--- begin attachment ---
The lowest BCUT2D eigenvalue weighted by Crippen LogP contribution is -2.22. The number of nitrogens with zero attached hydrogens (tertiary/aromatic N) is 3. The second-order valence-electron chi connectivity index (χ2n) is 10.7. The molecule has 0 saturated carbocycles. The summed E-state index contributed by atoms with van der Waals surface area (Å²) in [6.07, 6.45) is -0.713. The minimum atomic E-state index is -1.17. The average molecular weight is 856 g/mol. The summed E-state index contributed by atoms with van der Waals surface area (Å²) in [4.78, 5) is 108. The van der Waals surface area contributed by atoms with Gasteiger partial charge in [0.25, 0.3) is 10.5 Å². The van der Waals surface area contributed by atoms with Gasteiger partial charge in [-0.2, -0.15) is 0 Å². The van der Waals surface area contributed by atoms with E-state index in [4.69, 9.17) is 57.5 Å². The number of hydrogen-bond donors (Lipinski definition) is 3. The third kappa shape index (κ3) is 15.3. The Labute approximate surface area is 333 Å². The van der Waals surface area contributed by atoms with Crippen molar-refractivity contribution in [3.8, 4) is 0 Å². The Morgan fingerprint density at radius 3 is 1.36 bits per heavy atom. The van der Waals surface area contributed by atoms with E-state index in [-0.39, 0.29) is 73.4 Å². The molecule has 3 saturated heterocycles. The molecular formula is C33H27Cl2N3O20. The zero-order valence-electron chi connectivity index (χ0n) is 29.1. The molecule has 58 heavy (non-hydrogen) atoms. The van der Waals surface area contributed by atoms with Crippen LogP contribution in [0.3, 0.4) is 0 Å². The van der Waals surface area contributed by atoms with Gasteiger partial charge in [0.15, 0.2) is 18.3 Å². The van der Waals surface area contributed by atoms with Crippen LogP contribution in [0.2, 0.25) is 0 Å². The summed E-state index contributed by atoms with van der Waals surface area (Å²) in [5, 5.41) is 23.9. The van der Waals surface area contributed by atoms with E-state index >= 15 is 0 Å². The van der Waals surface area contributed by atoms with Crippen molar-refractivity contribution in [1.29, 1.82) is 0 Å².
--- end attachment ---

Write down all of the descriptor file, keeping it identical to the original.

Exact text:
The lowest BCUT2D eigenvalue weighted by Crippen LogP contribution is -2.22. The number of nitrogens with zero attached hydrogens (tertiary/aromatic N) is 3. The second-order valence-electron chi connectivity index (χ2n) is 10.7. The molecule has 0 saturated carbocycles. The summed E-state index contributed by atoms with van der Waals surface area (Å²) in [6.07, 6.45) is -0.713. The minimum atomic E-state index is -1.17. The average molecular weight is 856 g/mol. The summed E-state index contributed by atoms with van der Waals surface area (Å²) in [4.78, 5) is 108. The van der Waals surface area contributed by atoms with Gasteiger partial charge in [0.25, 0.3) is 10.5 Å². The van der Waals surface area contributed by atoms with Gasteiger partial charge in [-0.2, -0.15) is 0 Å². The van der Waals surface area contributed by atoms with E-state index in [4.69, 9.17) is 57.5 Å². The number of hydrogen-bond donors (Lipinski definition) is 3. The third kappa shape index (κ3) is 15.3. The Labute approximate surface area is 333 Å². The van der Waals surface area contributed by atoms with Crippen molar-refractivity contribution in [3.8, 4) is 0 Å². The Morgan fingerprint density at radius 3 is 1.36 bits per heavy atom. The van der Waals surface area contributed by atoms with E-state index in [-0.39, 0.29) is 73.4 Å². The molecule has 3 saturated heterocycles. The molecular formula is C33H27Cl2N3O20. The zero-order valence-electron chi connectivity index (χ0n) is 29.1. The molecule has 58 heavy (non-hydrogen) atoms. The van der Waals surface area contributed by atoms with Crippen LogP contribution in [0.3, 0.4) is 0 Å². The van der Waals surface area contributed by atoms with Gasteiger partial charge in [0.15, 0.2) is 18.3 Å². The van der Waals surface area contributed by atoms with Crippen LogP contribution in [0.2, 0.25) is 0 Å². The summed E-state index contributed by atoms with van der Waals surface area (Å²) in [5, 5.41) is 23.9. The van der Waals surface area contributed by atoms with E-state index >= 15 is 0 Å². The van der Waals surface area contributed by atoms with Crippen molar-refractivity contribution in [1.29, 1.82) is 0 Å².